I lived at the Bihar School of Yoga for five years and have been going there regularly over the last 19 years.  The Bihar school of yoga conducts trainings and courses in an ashram environment, a place where the precepts and teachings of yoga to be lived.  In this way the yogic teachings are imbibed and become part of how you think and behave naturally. It is the perfect environment in which to apply yoga from moment to moment.  Living alongside others walking the path brings out your strengths, exposes your weaknesses and fine tunes your awareness. Ashram life is vibrant, dynamic, challenging and inwardly expansive.  The positive friction it generates catalyzes your inner growth and without this element my yoga would be incomplete. I go every year for about a month to immerse in the simplicity of ashram life.  To let go of all the external roles and responsibilities in order to spend time absorbing the teachings, engaging in selfless service through karma yoga and attending programs and courses to maintain my connection with the lineage, my guru and the teachings.

Stepping into teaching

Was a natural outcome of five years of steady self practice and undergoing residential training in India at the Bihar School of yoga.  With such a broad exposure to a wide range of practices there is always something to offer students from those looking to de-stress, find balance or transform their lives.

What excites me most about yoga

Towards the expansion of human consciousness yoga has contributed immensely and as Swami Satyananda stated it will become the culture of tomorrow.  A world in which the principles, practices and philosophy of yoga are embraced will help to spread the light of positive, creative living and this lifestyle approach is what is needed to bring balance and harmony into our lives.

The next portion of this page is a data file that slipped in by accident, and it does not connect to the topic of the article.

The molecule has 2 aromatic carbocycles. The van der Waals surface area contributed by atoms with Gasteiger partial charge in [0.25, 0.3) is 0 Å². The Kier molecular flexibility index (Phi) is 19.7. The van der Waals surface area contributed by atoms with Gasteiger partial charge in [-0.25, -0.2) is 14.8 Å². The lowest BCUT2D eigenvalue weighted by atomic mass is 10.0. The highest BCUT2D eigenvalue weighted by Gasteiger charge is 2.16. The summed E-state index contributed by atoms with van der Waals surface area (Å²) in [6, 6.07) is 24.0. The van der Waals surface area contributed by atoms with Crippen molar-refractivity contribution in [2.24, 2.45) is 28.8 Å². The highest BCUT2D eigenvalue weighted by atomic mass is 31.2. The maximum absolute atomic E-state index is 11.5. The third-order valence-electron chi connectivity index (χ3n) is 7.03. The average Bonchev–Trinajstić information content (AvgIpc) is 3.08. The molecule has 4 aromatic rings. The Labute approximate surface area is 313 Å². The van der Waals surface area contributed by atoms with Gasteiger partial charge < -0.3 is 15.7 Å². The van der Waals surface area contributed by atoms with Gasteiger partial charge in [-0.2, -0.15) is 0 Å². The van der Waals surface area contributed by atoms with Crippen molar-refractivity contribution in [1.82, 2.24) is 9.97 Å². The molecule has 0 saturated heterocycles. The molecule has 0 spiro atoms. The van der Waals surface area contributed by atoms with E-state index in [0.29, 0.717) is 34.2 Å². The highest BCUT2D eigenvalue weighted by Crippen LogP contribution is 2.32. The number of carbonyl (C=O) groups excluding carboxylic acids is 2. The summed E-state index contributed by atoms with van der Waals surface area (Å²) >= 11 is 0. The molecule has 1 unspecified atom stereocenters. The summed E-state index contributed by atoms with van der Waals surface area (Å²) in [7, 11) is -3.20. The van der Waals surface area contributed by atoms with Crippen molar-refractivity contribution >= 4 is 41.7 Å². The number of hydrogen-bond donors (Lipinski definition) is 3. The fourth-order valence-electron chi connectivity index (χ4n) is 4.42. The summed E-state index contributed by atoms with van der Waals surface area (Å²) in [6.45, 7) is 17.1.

Core Practices

I honour the Satyananda Yoga Tradition in my teachings as it is a great source of inspiration for me.

The following summary is from the Satyananda Yoga Teachers' Association Website:

What is the satyananda system of yoga

The Satyananda system of yoga emerged directly from thousands of years of yoga tradition in India. In the twentieth century the essence of this tradition was conveyed and adapted for the times through the life’s work of Swami Sivananda Saraswati and Swami Satyananda Saraswati along with that of other great yogis. 

What is the essence of this tradition?

The Satyananda System of Yoga is more than any practice. It is about cultivating self understanding that enables a more complete and creative way of living. It draws on the wisdom, teachings and classic texts of Hatha Yoga, Raja Yoga, Kriya Yoga, Karma Yoga, Jnana Yoga, Bhakti Yoga and others. Hundreds of books have been written in the tradition on various aspects of yoga, often as commentaries on the classic texts. Asana Pranayama Mudra Bandha, for example, is one of the most utilized textbooks in yoga teacher training across multiple yoga schools throughout the world.